Tying the Knot, the first historical fiction book in the Kansas Quilter series follows Kizzie Pieratt as she receives trunks and quilts from her relatives to use on her family’s wagon trip from Kansas to the Indian Territory. Each chapter is like a short story, where Kizzie learns about the significant moves previous generations have made for their families, just like she is about to do next.
This book series shares the stories and photos of Linda Hubalek’s pioneer ancestors that homesteaded in Kansas in the 1800s. The Kansas Quilter series continues the family stories written in Hubalek’s Trail of Thread series.
A bonus section tells the "Story behind the story" of the Kansas Quilter series and features photos of some of the quilts that the Pieratt family made.
A rollicking adventure starring a young Theodore RooseveltIn 1884, Teddy Roosevelt’s political career is dead in the water. A New York state assemblyman with eyes on national office, he finds his ambitions thwarted just months after his wife and infant daughter pass away. Frustrated by politics, he retires to the American West to ride, ranch, and hunt buffalo in the Dakota Badlands. Nobody tells him that the buffalo are gone. He arrives in Dakota a greenhorn, awkward in the saddle and unused to Western clothes. But his aristocratic charm, natural intelligence, and love of nature impress the hardened frontiersmen, forming a bond that lasts the rest of their lives. When a wealthy French marquis threatens the pristine country he has fallen in love with, Roosevelt joins with the Dakotans to defend it. Before the presidency, before San Juan Hill, it was in Dakota that Theodore Roosevelt became a man.
Nature had infused the woods this day, with a mind boggling display of plumage. The forest was clamoring with the screech of blue jays, chattering sparrows, and trilling robins. Catbirds meowed along the creek and orioles sat in rows along split rail fences. Huge obsidian crows caw cawing to, or at each other. Cowbirds hopped along in front of and behind the riders, flashing their iridescent blue-black wings in sporadic pseudo-flights every few feet along the road. Wild canaries in flashing flocks of brilliant lemon yellow dipped and flowed into sight across the meadows under a lovely pale blue sky. The beautiful, soft, haunting coo coo coos of the doves, or rain crows, as the people here called them, came from deep within the trees.
They came from under the trees, out of the brush and weeds, by the side of the road, in the late evening twilight, as quickly and unexpectedly as copperheads, their movements masked by the increased darkness of the overhanging trees and the sound of the rushing water in the creek. Armed with pistols and knives, one grabbed the reins of the frightened saddle-horse as the two other men fastened hold of the rider.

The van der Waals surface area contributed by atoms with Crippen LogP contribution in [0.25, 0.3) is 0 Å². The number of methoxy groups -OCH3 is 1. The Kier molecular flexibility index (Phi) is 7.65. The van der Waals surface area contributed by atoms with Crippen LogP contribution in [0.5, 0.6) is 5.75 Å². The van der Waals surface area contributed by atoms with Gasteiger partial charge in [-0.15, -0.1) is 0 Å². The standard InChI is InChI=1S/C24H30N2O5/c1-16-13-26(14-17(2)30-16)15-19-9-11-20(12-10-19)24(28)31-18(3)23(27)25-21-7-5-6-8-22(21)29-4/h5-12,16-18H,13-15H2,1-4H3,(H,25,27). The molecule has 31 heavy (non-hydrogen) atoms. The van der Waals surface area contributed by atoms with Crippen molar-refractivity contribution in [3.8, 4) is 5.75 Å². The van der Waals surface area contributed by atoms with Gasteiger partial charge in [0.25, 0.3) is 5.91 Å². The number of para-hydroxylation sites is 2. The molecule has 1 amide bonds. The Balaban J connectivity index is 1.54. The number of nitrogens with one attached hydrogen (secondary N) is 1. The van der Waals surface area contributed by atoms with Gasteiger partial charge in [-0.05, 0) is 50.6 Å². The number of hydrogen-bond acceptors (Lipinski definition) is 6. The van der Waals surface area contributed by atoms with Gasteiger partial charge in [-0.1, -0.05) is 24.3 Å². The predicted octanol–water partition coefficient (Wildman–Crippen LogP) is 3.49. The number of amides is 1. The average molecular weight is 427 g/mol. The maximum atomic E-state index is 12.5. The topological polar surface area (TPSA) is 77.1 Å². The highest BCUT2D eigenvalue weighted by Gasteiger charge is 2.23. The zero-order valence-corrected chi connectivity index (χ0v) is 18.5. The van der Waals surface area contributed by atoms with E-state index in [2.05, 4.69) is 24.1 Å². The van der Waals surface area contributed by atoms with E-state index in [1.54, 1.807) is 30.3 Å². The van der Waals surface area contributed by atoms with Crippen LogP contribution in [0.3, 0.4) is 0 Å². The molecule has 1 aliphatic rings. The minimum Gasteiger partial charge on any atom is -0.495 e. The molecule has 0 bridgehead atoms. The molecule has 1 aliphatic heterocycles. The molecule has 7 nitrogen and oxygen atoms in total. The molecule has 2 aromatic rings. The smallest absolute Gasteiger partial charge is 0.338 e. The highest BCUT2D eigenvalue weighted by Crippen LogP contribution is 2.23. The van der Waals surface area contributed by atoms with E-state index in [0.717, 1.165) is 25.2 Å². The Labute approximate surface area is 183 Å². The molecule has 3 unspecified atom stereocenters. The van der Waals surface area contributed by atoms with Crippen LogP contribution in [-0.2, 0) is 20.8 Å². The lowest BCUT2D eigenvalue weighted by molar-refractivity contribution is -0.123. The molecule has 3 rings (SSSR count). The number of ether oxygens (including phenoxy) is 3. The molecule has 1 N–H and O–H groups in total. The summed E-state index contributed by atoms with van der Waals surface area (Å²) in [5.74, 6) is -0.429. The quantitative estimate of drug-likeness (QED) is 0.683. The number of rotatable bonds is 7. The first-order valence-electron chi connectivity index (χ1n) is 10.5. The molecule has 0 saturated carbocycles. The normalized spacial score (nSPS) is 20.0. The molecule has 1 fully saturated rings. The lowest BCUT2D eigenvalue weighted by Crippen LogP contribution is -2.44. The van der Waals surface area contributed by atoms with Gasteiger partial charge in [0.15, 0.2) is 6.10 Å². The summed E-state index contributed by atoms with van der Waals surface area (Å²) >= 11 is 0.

Like famed author Louis LAmour, Lucas presents rough and tumble protagonists, often in a historical context, who overcome mounting odds. Lucas characters also present an alternative to modern day role models.
Yellowstone Kelly has dealt with Indians, Zulus, hapless Brits, and Mormons. Now the intrepid scout meets his greatest challenge: Theodore Roosevelt.Nowadays US Army Major Luther “Yellowstone” Kelly isn’t the young lively man he once was. He’s cantankerous, stubborn, and his nagging illnesses are exacerbated by the slightest provocation. Still, Kelly is called back into action by his most irritating boss yet: a young assistant secretary of the navy by the name of Theodore “Teethadore” Roosevelt. The future president needs a crew of toughs to join his Rough Riders outfit, and he correctly reckons that Kelly has an inside track on some of the nastiest ones. Kelly enlists a rascally crew, including his friends Butch Cassidy and the Sundance Kid, and helps Roosevelt win the Spanish-American War. Next an impressive piece of jade leads him over the Pacific, before he’s summoned to observe the outbreak of the Boer War. While sailing to southern Africa, he runs into Winston Churchill in Mozambique . . . and on Kelly stumbles into other areas of the history books. Whether he’s being chased by Boers or Igorote tribesmen, Kelly always maintains his trademark cynicism and resourcefulness, somehow finding a way to always land on his feet—even if Teethadore is determined to take credit for it.